4. A rider may apply to move down in status from Expert to Novice if: a) he has not competed for more than one year; or b) he is being beaten consistently by Novice riders. Riders may or may not be allowed to move down in status pending review of the rider’s performance and finishes by WERA Headquarters.



    When this discussion happened before a lot of guys used the argument "back in the old days we just had pro and amateur and it worked fine". Well that may be true, but if we really wanted to go back to that model we should have eliminated Novice and had newbies race with the amateurs with an "X" duct taped on their backs.

    I'd really like to hear the point of view of some racers or past racers who were affected by the change and opinions from everyone about if the membership thinks this change had a positive, negative or neutral effect on the club.
     
    Last edited: Nov 28, 2014
  10. Dean Thompson

    Dean Thompson New Member

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    Almost seems like a patronizing comment towards me, but I'll bite. This EMRA you speak of, is this the same one the WMRC races the WCC with? Oh yeah! I guess having the same rider classification would be useful in that respect. When the WMRC made the classification change, there were allot of riders forced into Expert that left and have not returned. Do you want me to start naming names? As I (and many others) stated when the talk about getting rid of the Int class began, who gives two shits what they do in the USA?
     
  11. cookie

    cookie Two Smokin'

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    I think that is a valid question, why would we worry about matching our rules with clubs whose members don't come up here to race? Is it really a big problem for a WMRC intermediate to register as an expert with OMRRA or WMRRA?

    The real question to answer is this IMO: Did the elimination of intermediate classes benefit the WMRC?
     
  12. ryno11

    ryno11 New Member

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    this is going to be a interesting thread to watch going forward!!
     
  13. Dean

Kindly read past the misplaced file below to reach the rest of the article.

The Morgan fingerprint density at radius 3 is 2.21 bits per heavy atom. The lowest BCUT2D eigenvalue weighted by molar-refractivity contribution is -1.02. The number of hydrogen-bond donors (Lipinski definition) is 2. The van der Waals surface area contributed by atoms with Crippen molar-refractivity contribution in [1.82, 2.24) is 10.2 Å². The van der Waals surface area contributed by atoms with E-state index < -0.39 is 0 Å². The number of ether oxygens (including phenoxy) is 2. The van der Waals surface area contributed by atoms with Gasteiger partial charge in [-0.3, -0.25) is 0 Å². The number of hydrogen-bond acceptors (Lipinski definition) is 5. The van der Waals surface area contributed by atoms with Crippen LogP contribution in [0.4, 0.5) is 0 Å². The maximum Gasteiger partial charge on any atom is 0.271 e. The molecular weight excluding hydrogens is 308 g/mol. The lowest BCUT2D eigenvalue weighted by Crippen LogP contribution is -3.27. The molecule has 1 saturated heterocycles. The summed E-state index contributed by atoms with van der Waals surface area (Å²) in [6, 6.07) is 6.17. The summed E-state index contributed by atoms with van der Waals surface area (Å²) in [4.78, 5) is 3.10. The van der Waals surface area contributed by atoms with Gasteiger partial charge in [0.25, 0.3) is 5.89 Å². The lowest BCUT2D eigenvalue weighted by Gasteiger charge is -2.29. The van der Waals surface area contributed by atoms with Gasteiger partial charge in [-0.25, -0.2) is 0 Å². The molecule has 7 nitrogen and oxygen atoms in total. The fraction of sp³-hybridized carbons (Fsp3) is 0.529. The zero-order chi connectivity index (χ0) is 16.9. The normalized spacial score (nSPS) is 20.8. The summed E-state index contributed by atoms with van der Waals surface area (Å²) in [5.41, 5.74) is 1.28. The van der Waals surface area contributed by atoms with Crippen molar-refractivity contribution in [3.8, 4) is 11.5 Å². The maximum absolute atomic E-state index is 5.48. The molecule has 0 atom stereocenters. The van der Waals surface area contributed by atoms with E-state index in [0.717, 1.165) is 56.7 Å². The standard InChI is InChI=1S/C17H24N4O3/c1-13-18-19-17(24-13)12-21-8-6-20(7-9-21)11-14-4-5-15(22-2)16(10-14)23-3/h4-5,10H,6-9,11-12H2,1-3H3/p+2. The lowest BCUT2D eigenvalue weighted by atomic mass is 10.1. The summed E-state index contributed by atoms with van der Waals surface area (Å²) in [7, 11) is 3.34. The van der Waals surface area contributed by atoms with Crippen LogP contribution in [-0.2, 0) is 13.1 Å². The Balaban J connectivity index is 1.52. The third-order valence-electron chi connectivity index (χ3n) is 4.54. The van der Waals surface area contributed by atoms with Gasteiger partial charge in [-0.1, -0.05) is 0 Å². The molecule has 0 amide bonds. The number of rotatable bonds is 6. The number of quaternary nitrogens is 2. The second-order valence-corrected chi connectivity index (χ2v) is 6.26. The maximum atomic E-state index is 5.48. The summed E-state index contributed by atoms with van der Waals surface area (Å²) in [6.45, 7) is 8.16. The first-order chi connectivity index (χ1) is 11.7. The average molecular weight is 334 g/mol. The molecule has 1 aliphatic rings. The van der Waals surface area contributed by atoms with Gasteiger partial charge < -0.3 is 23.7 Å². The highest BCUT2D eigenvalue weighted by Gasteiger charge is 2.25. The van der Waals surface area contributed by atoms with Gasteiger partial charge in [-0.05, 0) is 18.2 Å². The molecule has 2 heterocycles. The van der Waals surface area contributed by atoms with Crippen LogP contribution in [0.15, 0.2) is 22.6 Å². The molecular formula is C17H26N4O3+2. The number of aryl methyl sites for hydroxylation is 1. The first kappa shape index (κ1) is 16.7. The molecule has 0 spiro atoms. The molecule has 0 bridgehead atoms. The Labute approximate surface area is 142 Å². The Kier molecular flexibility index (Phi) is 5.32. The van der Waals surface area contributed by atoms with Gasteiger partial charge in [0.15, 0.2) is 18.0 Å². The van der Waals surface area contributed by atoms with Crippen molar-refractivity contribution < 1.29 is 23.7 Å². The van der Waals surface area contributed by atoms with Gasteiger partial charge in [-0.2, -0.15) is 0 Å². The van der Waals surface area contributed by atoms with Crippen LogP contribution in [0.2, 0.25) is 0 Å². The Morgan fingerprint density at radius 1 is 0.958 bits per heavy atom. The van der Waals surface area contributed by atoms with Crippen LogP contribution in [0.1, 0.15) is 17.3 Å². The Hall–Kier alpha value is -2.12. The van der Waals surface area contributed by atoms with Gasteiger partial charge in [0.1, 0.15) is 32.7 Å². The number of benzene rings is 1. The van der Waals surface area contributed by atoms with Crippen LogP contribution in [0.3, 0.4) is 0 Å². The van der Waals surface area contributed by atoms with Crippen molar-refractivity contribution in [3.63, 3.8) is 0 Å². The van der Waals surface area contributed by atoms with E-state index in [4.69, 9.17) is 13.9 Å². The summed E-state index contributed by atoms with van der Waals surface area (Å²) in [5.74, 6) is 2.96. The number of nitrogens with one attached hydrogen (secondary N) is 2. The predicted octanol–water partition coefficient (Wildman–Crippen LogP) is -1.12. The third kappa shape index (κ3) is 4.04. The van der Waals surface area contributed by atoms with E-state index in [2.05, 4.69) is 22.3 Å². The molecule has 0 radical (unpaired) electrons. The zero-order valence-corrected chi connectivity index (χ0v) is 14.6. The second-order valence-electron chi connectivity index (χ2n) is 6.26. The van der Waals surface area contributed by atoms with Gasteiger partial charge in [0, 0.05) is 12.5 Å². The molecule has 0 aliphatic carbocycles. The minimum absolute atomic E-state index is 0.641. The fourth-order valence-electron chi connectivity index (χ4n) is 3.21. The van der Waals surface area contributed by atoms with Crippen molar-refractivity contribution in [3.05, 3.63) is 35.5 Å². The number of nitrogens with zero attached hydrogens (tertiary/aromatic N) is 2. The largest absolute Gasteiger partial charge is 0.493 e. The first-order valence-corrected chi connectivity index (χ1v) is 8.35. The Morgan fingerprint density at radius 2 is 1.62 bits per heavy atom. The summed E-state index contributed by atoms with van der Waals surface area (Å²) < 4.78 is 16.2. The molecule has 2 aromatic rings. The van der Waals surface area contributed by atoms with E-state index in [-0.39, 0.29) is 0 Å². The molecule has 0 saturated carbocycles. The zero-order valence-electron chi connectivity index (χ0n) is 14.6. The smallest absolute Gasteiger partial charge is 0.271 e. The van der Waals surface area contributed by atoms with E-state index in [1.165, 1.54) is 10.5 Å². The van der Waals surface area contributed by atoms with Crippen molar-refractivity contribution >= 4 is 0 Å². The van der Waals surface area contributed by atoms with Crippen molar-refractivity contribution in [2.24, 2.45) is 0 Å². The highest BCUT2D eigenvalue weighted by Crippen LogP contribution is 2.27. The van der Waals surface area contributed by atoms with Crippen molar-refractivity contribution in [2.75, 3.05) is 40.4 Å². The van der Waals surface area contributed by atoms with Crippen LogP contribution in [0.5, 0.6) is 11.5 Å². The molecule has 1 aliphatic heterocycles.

Dean Just a beer league racer

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    It was not meant to be patronizing.

    Yes, start naming names. All I've ever heard is "lots". Let's quantify this.

    I'm of the mind that intermediate never left, it just had a name change to match our closest clubs. It was something we were trying, so we could get those riders that ride in those clubs to come up and ride with us because the structure matched. It's easier to entice someone to drive 2 to 3 hours to race, than to entice someone 12+ hours away to race. Our numbers are dwindling. The club has to change something to try to increase ridership. That was one thing we tried. We renamed intermediate to graduated novice, and instead of having 7+ separate classes, which we did not have the ridership to allow, we did reduce the championships.

    That being said, we also reduced our trophy fees from $6000+ per season to less than 1/2 of that. You also may not have noticed, but sponsorship (which is now viewed by sponsors as "charity"), is also severely down, so we can't exactly afford to have a trophy structure like we did. All these things tie together into a bigger picture.
     
  14. Dean Thompson

    Dean Thompson New Member

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    You were on the Exec when Ken and Robarts were adamant about this class change. I called them out on it: trying to increase the field so they'd have more bikes on the expert grid (then after the races they'd complain about the lappers not getting out of their way). Good times. Why can't you guys ever look back on changes and admit some were not the best idea? Instead, you'll argue that it was "in the clubs best interest". I will not name names of Int riders who checked out after being bumped to expert. I'm not THAT big of an asshole. If you want to know, you can go back into the club history and check yourself, see which Intermediate's didn't return the following season after being forcefully bumped to Expert. I like to think the new exec has balls enough to stand their ground when being pushed by certain factions, and do what the majority wants, not what the "cool group" wants. I'm going to try and bite my tongue now.
     
  15. HWY99

    HWY99 Team Green